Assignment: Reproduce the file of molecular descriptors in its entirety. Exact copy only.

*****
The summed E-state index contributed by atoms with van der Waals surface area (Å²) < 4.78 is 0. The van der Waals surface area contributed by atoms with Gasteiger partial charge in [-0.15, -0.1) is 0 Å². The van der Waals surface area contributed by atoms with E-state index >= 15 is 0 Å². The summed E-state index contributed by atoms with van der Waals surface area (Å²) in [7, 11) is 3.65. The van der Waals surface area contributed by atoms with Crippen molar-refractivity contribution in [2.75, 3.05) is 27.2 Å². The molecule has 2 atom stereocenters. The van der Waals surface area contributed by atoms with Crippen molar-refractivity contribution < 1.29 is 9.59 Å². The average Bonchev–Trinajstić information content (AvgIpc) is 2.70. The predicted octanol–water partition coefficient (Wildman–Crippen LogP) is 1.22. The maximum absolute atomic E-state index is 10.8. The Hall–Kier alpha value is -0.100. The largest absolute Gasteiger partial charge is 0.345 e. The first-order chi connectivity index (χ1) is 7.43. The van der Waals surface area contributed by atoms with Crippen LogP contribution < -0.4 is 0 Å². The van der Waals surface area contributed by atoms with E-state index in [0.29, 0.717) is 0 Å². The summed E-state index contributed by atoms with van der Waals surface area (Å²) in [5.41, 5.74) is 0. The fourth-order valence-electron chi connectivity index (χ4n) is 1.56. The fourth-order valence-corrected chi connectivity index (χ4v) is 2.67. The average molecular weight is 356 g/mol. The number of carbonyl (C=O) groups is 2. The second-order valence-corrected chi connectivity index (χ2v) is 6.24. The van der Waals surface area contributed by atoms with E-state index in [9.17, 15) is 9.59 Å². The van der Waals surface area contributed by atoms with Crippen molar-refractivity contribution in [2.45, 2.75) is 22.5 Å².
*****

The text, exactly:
The summed E-state index contributed by atoms with van der Waals surface area (Å²) < 4.78 is 0. The van der Waals surface area contributed by atoms with Gasteiger partial charge in [-0.15, -0.1) is 0 Å². The van der Waals surface area contributed by atoms with E-state index >= 15 is 0 Å². The summed E-state index contributed by atoms with van der Waals surface area (Å²) in [7, 11) is 3.65. The van der Waals surface area contributed by atoms with Crippen molar-refractivity contribution in [2.75, 3.05) is 27.2 Å². The molecule has 2 atom stereocenters. The van der Waals surface area contributed by atoms with Crippen molar-refractivity contribution < 1.29 is 9.59 Å². The average Bonchev–Trinajstić information content (AvgIpc) is 2.70. The predicted octanol–water partition coefficient (Wildman–Crippen LogP) is 1.22. The maximum absolute atomic E-state index is 10.8. The Hall–Kier alpha value is -0.100. The largest absolute Gasteiger partial charge is 0.345 e. The first-order chi connectivity index (χ1) is 7.43. The van der Waals surface area contributed by atoms with Crippen LogP contribution < -0.4 is 0 Å². The van der Waals surface area contributed by atoms with E-state index in [0.29, 0.717) is 0 Å². The summed E-state index contributed by atoms with van der Waals surface area (Å²) in [5.41, 5.74) is 0. The fourth-order valence-electron chi connectivity index (χ4n) is 1.56. The fourth-order valence-corrected chi connectivity index (χ4v) is 2.67. The average molecular weight is 356 g/mol. The number of carbonyl (C=O) groups is 2. The second-order valence-corrected chi connectivity index (χ2v) is 6.24. The van der Waals surface area contributed by atoms with E-state index in [9.17, 15) is 9.59 Å². The van der Waals surface area contributed by atoms with Crippen molar-refractivity contribution in [2.45, 2.75) is 22.5 Å².